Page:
Christmas in La Chureca: Be Awesome and Buy Some Jewelry!

When I think about developing countries, one of the first things that comes to my mind is busy, hectic markets, people haggling for lower prices, and some serious pressure to buy every single thing from every person you pass.

Millions of different people search for their own ways to make a living, copying each other when someone finds something that works.  A guy hops on a bus to sell soda, riding with the bus for a few kilometers and shouting “Gaseosa! Gaseosa barrata!” over and over again, then gets off and rides another bus back, making a profit of 4 to 8 cents from each soda he sells.  People copy him and soon there is a vibrant market around buses: people selling nuts, ice water, bandanas, jewelry, candy, packets of fruit, everything you can think of.  (It’s a simplistic way of viewing it, but you get the point).

La Chureca

The tough and highly competitive economy is one of the things that drove people to the trash dumps to find a living – some of them went there and found that they could sell enough trash to survive, and others copied.  After a huge earthquake in the 70’s which left hundreds of thousands of people homeless, some people went to “La Chureca” and many have stayed ever since.

They’re at a crossroads now: the dump has been closed and one person from each family has been given a job at a recycling plant.  It’s very exciting!

But . . . there are still many problems, the largest of which is that they’ll actually be making less money per family than they were before.  They’re working hard to find new sources of income . . . and you can help.

Four months ago, Manna Project International brought some of the women together, paid a Nicaraguan jewelry-maker to teach them to make beautiful jewelry, and gave them supplies to start.  So . . .

This Christmas, buy the gift that keeps on giving!

Ha, I almost died putting that cliche on the computer, but . . . it works.  I’ll show you how.  With every piece of jewelry you buy, you:

  1. Help these women in their goal to find new income.  I really liked the jewelry I saw from them and want them to do well.  The more of these that sell in the States the more income these women have available to them, the more opportunities they have to get better at jewelry crafting.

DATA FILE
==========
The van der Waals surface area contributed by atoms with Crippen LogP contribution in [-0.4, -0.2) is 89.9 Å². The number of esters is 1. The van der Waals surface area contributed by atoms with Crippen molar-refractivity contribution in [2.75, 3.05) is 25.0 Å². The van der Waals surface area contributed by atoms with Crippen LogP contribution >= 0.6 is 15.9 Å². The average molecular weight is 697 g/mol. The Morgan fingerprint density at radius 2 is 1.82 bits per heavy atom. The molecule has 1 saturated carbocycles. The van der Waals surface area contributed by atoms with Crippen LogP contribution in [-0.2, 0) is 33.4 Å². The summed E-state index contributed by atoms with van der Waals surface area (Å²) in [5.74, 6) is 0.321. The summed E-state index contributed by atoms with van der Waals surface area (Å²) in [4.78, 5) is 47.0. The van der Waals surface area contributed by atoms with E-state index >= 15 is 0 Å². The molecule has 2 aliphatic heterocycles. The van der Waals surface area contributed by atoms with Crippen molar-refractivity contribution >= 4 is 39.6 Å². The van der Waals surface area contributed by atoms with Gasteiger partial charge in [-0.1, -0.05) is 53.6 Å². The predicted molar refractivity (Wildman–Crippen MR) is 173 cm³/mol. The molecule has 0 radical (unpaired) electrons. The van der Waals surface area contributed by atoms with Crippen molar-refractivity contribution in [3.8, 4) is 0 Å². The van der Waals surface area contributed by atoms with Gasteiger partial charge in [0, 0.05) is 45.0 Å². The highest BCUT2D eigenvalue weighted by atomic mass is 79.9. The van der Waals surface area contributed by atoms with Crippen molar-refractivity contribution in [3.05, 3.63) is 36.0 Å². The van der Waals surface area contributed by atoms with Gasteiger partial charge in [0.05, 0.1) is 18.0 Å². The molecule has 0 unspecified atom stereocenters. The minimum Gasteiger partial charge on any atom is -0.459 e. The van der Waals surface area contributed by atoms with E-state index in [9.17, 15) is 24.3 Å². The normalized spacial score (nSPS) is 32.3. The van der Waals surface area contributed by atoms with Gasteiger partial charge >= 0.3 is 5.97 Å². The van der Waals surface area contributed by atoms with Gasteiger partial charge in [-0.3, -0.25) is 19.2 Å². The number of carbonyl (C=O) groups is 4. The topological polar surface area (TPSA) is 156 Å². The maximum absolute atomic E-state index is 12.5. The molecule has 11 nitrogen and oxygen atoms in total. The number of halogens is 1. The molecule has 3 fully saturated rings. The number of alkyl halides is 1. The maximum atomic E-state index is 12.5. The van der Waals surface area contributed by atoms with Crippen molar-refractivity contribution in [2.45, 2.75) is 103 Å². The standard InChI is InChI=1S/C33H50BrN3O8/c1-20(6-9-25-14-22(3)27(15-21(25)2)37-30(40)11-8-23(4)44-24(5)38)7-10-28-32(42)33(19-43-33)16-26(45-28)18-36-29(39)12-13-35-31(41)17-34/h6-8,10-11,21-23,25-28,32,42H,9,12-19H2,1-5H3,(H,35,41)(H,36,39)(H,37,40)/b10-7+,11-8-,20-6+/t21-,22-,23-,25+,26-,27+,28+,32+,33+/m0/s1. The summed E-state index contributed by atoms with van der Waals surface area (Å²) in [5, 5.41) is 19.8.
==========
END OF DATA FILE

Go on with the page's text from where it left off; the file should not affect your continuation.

2. Are connected more to their story.  With how unique this jewelry is, people are going to ask you questions.  It’s a great chance to let more people know about poverty in Nicaragua and one great way of helping them pull out of it.
  3. Um . . . well, you look awesome, of course.

Every cent of revenue I get from this will go back into the community – either by buying more jewelry from them or by donating to Manna Project International.

So there ya go!  Be the awesome flower child you are, buy some amazing jewelry, and help out some of Nicaragua’s poorest (and great) women at the same time.  What more could we ask for?

Here’s my attempt at an awesome phrase for this whole thing . . . are you ready?

“Buy it because it’s beautiful.  Wear it because you’re . . . beautiful?  A hippie with some amazing taste in jewelry?  Awesome?”   Um, well . . . ya, that’s where my awesome jingle comes to an end.  I’m still ironing out the details, as you can tell.

Click here to go to the store:

Since you’re awesome and you made it this far in the blog post, here’s a coupon!  Use the code “ChurecaBlog” and you’ll get free shipping on anything over $18.  Yes, $18 seems random.

Some pics for your viewing pleasure


Do you want your jewelry shipped straight to someone else for Christmas?  Send me an email when you order and I’ll do that, include whatever personal message you want, and even gift wrap it for you.

Whew, giving just got easy.

One thought on “Christmas in La Chureca: Be Awesome and Buy Some Jewelry!”

  1. Hello Jefferson,

    Do you have any of the jewelry made by the Nicas in the chureca anymore? It appears that the storefront is closed. I’m looking for a great b-day gift.


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